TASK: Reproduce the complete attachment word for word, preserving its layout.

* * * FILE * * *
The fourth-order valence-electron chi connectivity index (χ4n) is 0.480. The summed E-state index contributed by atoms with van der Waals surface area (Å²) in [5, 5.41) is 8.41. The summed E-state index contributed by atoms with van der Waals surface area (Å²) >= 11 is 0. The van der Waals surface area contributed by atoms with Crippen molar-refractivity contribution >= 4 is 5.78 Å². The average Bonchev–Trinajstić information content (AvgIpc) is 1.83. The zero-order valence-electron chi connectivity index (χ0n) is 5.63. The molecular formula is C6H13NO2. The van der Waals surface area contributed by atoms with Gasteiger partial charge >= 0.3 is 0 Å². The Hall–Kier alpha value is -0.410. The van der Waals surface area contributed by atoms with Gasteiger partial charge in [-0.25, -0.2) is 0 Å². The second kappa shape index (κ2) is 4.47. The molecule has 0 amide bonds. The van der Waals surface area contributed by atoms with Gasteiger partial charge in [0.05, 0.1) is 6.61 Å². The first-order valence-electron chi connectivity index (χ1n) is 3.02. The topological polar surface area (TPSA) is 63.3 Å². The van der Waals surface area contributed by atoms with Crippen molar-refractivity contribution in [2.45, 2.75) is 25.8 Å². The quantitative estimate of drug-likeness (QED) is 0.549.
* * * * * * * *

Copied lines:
The fourth-order valence-electron chi connectivity index (χ4n) is 0.480. The summed E-state index contributed by atoms with van der Waals surface area (Å²) in [5, 5.41) is 8.41. The summed E-state index contributed by atoms with van der Waals surface area (Å²) >= 11 is 0. The van der Waals surface area contributed by atoms with Crippen molar-refractivity contribution >= 4 is 5.78 Å². The average Bonchev–Trinajstić information content (AvgIpc) is 1.83. The zero-order valence-electron chi connectivity index (χ0n) is 5.63. The molecular formula is C6H13NO2. The van der Waals surface area contributed by atoms with Gasteiger partial charge >= 0.3 is 0 Å². The Hall–Kier alpha value is -0.410. The van der Waals surface area contributed by atoms with Gasteiger partial charge in [-0.25, -0.2) is 0 Å². The second kappa shape index (κ2) is 4.47. The molecule has 0 amide bonds. The van der Waals surface area contributed by atoms with Gasteiger partial charge in [0.05, 0.1) is 6.61 Å². The first-order valence-electron chi connectivity index (χ1n) is 3.02. The topological polar surface area (TPSA) is 63.3 Å². The van der Waals surface area contributed by atoms with Crippen molar-refractivity contribution in [2.45, 2.75) is 25.8 Å². The quantitative estimate of drug-likeness (QED) is 0.549.